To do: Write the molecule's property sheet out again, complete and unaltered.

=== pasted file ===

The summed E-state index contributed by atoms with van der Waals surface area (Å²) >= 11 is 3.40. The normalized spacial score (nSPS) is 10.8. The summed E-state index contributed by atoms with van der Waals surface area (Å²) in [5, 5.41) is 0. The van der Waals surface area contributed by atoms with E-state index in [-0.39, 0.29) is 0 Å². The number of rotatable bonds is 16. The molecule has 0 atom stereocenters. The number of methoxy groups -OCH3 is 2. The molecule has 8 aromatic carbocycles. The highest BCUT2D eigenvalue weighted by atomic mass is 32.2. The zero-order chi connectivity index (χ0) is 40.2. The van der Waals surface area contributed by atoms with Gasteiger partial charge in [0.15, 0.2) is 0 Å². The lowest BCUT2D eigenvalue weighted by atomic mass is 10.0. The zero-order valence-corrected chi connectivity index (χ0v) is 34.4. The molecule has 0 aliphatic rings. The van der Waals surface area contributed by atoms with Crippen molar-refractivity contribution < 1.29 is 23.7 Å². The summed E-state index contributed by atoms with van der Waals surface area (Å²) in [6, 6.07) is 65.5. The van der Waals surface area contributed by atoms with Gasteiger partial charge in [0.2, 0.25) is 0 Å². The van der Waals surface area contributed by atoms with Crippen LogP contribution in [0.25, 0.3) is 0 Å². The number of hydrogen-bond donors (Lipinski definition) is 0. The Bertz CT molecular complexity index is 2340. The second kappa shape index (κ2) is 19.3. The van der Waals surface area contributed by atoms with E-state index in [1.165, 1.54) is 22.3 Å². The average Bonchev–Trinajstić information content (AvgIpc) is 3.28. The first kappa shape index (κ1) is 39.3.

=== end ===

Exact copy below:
The summed E-state index contributed by atoms with van der Waals surface area (Å²) >= 11 is 3.40. The normalized spacial score (nSPS) is 10.8. The summed E-state index contributed by atoms with van der Waals surface area (Å²) in [5, 5.41) is 0. The van der Waals surface area contributed by atoms with E-state index in [-0.39, 0.29) is 0 Å². The number of rotatable bonds is 16. The molecule has 0 atom stereocenters. The number of methoxy groups -OCH3 is 2. The molecule has 8 aromatic carbocycles. The highest BCUT2D eigenvalue weighted by atomic mass is 32.2. The zero-order chi connectivity index (χ0) is 40.2. The van der Waals surface area contributed by atoms with Gasteiger partial charge in [0.15, 0.2) is 0 Å². The lowest BCUT2D eigenvalue weighted by atomic mass is 10.0. The zero-order valence-corrected chi connectivity index (χ0v) is 34.4. The molecule has 0 aliphatic rings. The van der Waals surface area contributed by atoms with Crippen molar-refractivity contribution < 1.29 is 23.7 Å². The summed E-state index contributed by atoms with van der Waals surface area (Å²) in [6, 6.07) is 65.5. The van der Waals surface area contributed by atoms with Gasteiger partial charge in [0.2, 0.25) is 0 Å². The van der Waals surface area contributed by atoms with Crippen LogP contribution in [0.25, 0.3) is 0 Å². The number of hydrogen-bond donors (Lipinski definition) is 0. The Bertz CT molecular complexity index is 2340. The second kappa shape index (κ2) is 19.3. The van der Waals surface area contributed by atoms with E-state index in [1.165, 1.54) is 22.3 Å². The average Bonchev–Trinajstić information content (AvgIpc) is 3.28. The first kappa shape index (κ1) is 39.3.